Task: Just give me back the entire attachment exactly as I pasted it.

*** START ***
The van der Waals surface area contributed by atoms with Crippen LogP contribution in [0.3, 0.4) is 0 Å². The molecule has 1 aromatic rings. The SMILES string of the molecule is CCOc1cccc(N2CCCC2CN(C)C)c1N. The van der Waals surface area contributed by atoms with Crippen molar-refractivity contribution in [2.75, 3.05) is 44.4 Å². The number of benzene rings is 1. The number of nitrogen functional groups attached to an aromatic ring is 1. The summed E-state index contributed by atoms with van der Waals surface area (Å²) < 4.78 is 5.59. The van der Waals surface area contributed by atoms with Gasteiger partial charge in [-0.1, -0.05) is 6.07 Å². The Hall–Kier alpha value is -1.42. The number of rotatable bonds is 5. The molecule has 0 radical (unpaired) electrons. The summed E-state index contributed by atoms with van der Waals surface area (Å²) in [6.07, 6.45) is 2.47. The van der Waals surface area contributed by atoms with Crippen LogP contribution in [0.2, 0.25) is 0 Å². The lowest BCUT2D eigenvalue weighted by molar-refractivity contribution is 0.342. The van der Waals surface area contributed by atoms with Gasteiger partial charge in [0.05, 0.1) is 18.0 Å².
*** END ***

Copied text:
The van der Waals surface area contributed by atoms with Crippen LogP contribution in [0.3, 0.4) is 0 Å². The molecule has 1 aromatic rings. The SMILES string of the molecule is CCOc1cccc(N2CCCC2CN(C)C)c1N. The van der Waals surface area contributed by atoms with Crippen molar-refractivity contribution in [2.75, 3.05) is 44.4 Å². The number of benzene rings is 1. The number of nitrogen functional groups attached to an aromatic ring is 1. The summed E-state index contributed by atoms with van der Waals surface area (Å²) < 4.78 is 5.59. The van der Waals surface area contributed by atoms with Gasteiger partial charge in [-0.1, -0.05) is 6.07 Å². The Hall–Kier alpha value is -1.42. The number of rotatable bonds is 5. The molecule has 0 radical (unpaired) electrons. The summed E-state index contributed by atoms with van der Waals surface area (Å²) in [6.07, 6.45) is 2.47. The van der Waals surface area contributed by atoms with Crippen LogP contribution in [0.2, 0.25) is 0 Å². The lowest BCUT2D eigenvalue weighted by molar-refractivity contribution is 0.342. The van der Waals surface area contributed by atoms with Gasteiger partial charge in [0.05, 0.1) is 18.0 Å².